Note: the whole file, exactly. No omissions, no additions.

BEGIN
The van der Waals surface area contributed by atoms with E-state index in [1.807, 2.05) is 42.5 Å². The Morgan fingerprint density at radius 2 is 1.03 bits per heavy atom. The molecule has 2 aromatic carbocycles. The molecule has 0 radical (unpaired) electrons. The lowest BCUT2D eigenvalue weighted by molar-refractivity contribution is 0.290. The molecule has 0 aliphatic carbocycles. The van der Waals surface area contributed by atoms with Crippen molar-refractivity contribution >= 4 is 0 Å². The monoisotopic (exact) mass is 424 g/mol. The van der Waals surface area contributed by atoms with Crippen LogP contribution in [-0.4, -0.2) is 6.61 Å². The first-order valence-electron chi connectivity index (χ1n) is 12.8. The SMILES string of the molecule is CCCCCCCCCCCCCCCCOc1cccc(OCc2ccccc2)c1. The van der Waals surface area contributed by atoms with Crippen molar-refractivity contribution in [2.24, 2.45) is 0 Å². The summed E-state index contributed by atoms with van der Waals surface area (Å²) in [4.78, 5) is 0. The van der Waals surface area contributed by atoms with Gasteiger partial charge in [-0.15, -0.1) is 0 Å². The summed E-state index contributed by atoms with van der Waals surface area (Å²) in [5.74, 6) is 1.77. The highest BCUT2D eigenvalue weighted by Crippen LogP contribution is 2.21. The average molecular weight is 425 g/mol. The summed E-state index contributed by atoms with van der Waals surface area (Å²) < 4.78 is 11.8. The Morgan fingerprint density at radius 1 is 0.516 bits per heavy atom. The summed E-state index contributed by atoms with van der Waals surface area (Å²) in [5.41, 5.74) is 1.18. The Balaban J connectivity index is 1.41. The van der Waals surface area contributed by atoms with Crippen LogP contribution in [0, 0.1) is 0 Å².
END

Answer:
The van der Waals surface area contributed by atoms with E-state index in [1.807, 2.05) is 42.5 Å². The Morgan fingerprint density at radius 2 is 1.03 bits per heavy atom. The molecule has 2 aromatic carbocycles. The molecule has 0 radical (unpaired) electrons. The lowest BCUT2D eigenvalue weighted by molar-refractivity contribution is 0.290. The molecule has 0 aliphatic carbocycles. The van der Waals surface area contributed by atoms with Crippen molar-refractivity contribution >= 4 is 0 Å². The monoisotopic (exact) mass is 424 g/mol. The van der Waals surface area contributed by atoms with Crippen LogP contribution in [-0.4, -0.2) is 6.61 Å². The first-order valence-electron chi connectivity index (χ1n) is 12.8. The SMILES string of the molecule is CCCCCCCCCCCCCCCCOc1cccc(OCc2ccccc2)c1. The van der Waals surface area contributed by atoms with Crippen molar-refractivity contribution in [2.24, 2.45) is 0 Å². The summed E-state index contributed by atoms with van der Waals surface area (Å²) in [4.78, 5) is 0. The van der Waals surface area contributed by atoms with Gasteiger partial charge in [-0.15, -0.1) is 0 Å². The summed E-state index contributed by atoms with van der Waals surface area (Å²) in [5.74, 6) is 1.77. The highest BCUT2D eigenvalue weighted by Crippen LogP contribution is 2.21. The average molecular weight is 425 g/mol. The summed E-state index contributed by atoms with van der Waals surface area (Å²) < 4.78 is 11.8. The Morgan fingerprint density at radius 1 is 0.516 bits per heavy atom. The summed E-state index contributed by atoms with van der Waals surface area (Å²) in [5.41, 5.74) is 1.18. The Balaban J connectivity index is 1.41. The van der Waals surface area contributed by atoms with Crippen LogP contribution in [0, 0.1) is 0 Å².